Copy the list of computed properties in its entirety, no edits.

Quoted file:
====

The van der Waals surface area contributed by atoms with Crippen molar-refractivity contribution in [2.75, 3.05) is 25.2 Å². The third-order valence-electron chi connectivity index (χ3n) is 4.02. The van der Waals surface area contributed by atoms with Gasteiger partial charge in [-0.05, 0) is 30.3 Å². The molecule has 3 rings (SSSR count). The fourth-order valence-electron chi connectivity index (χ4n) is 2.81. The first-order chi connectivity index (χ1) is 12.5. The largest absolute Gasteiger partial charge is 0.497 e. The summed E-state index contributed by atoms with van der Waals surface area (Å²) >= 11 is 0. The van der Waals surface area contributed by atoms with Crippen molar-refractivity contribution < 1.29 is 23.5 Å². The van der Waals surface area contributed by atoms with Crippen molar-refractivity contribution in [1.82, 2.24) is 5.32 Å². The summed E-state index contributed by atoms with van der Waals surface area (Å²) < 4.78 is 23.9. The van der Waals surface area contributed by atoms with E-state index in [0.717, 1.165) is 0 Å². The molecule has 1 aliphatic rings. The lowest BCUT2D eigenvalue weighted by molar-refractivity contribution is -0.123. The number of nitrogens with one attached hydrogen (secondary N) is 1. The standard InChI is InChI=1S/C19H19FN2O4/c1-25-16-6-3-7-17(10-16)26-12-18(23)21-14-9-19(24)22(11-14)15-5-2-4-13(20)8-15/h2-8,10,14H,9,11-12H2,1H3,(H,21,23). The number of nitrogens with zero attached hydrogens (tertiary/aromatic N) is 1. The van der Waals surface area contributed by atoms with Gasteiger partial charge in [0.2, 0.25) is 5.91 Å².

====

The van der Waals surface area contributed by atoms with Crippen molar-refractivity contribution in [2.75, 3.05) is 25.2 Å². The third-order valence-electron chi connectivity index (χ3n) is 4.02. The van der Waals surface area contributed by atoms with Gasteiger partial charge in [-0.05, 0) is 30.3 Å². The molecule has 3 rings (SSSR count). The fourth-order valence-electron chi connectivity index (χ4n) is 2.81. The first-order chi connectivity index (χ1) is 12.5. The largest absolute Gasteiger partial charge is 0.497 e. The summed E-state index contributed by atoms with van der Waals surface area (Å²) >= 11 is 0. The van der Waals surface area contributed by atoms with Crippen molar-refractivity contribution < 1.29 is 23.5 Å². The van der Waals surface area contributed by atoms with Crippen molar-refractivity contribution in [1.82, 2.24) is 5.32 Å². The summed E-state index contributed by atoms with van der Waals surface area (Å²) < 4.78 is 23.9. The van der Waals surface area contributed by atoms with E-state index in [0.717, 1.165) is 0 Å². The molecule has 1 aliphatic rings. The lowest BCUT2D eigenvalue weighted by molar-refractivity contribution is -0.123. The number of nitrogens with one attached hydrogen (secondary N) is 1. The standard InChI is InChI=1S/C19H19FN2O4/c1-25-16-6-3-7-17(10-16)26-12-18(23)21-14-9-19(24)22(11-14)15-5-2-4-13(20)8-15/h2-8,10,14H,9,11-12H2,1H3,(H,21,23). The number of nitrogens with zero attached hydrogens (tertiary/aromatic N) is 1. The van der Waals surface area contributed by atoms with Gasteiger partial charge in [0.2, 0.25) is 5.91 Å².